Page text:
Flamenco at Cardamono

The next day, I signed up for a tour of Northern Madrid because that’s where my school is located. I also eventually found an apartment in the Northeastish part of the city, but more on that in my next post. That evening, the program organized a Sideria. Delicious sidra (cider) and food all around. A Sideria is typical to Northern Spain, but we made an exception and it was soooo delicious! 

A picture of how the cider is supposed to be poured to maximize natural carbonation

Last, but not least, we went to Matadero, a slaughterhouse/restaurant/event space, where we ate lots of pinchos (little bites of food). This was my favorite dinner by far because it was incredibly delicious. Plut we’d made it through orientation so it was like our little send-off into becoming real people in Madrid.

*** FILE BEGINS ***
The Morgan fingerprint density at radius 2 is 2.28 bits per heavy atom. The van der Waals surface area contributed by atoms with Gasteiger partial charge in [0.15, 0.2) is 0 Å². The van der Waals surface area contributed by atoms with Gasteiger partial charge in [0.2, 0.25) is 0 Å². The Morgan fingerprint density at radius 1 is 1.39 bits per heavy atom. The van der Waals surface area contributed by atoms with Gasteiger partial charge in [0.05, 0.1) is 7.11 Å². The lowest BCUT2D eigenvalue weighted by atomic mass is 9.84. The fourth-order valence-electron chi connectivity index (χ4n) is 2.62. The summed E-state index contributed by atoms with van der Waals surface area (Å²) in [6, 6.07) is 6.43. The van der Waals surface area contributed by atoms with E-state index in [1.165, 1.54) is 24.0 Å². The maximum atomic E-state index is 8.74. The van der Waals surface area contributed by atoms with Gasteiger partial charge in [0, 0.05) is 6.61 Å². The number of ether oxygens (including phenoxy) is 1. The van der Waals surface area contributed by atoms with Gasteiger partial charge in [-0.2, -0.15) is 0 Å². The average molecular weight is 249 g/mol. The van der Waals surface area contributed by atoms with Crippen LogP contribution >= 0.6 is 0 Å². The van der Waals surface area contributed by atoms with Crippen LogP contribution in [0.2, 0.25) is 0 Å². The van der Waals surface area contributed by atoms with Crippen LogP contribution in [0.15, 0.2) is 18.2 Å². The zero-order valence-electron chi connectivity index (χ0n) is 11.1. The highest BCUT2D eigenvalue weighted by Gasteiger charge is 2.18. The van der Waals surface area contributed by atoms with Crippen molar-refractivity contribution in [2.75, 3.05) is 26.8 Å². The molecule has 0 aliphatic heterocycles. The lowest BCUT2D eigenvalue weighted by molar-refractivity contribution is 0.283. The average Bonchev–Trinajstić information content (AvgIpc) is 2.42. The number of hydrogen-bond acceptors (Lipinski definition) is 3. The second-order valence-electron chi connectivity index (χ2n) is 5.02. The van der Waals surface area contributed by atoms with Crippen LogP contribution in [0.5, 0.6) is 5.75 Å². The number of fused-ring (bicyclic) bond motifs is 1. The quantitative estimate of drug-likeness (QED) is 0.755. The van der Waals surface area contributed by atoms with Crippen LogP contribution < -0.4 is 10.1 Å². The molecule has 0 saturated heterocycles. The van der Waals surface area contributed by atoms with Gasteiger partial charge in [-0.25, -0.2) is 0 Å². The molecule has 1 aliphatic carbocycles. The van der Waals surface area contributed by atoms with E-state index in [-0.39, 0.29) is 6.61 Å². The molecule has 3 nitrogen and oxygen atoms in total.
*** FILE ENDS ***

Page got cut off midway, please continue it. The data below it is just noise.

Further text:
Now it’s a month later, it hasn’t rained since orientation, and I’m finding myself settling in more each day.

*Assistant. Our official title is Auxiliar de conversacion y cultura = conversation and cultural assistant
**A soup that is made up of raw blended vegetables

Nothing ventured nothing gained

            My mom always said this quote to me growing up. Nothing ventured nothing gained. I slowly understood the meaning more and more as I gained more life experience. How am I supposed to gain anything, whether it is personal or professional, if I don’t venture and immerse myself in new experiences? Shoutout to my parents who instilled the adventurous quality in me. Exploring is now a deeply rooted part of my identity.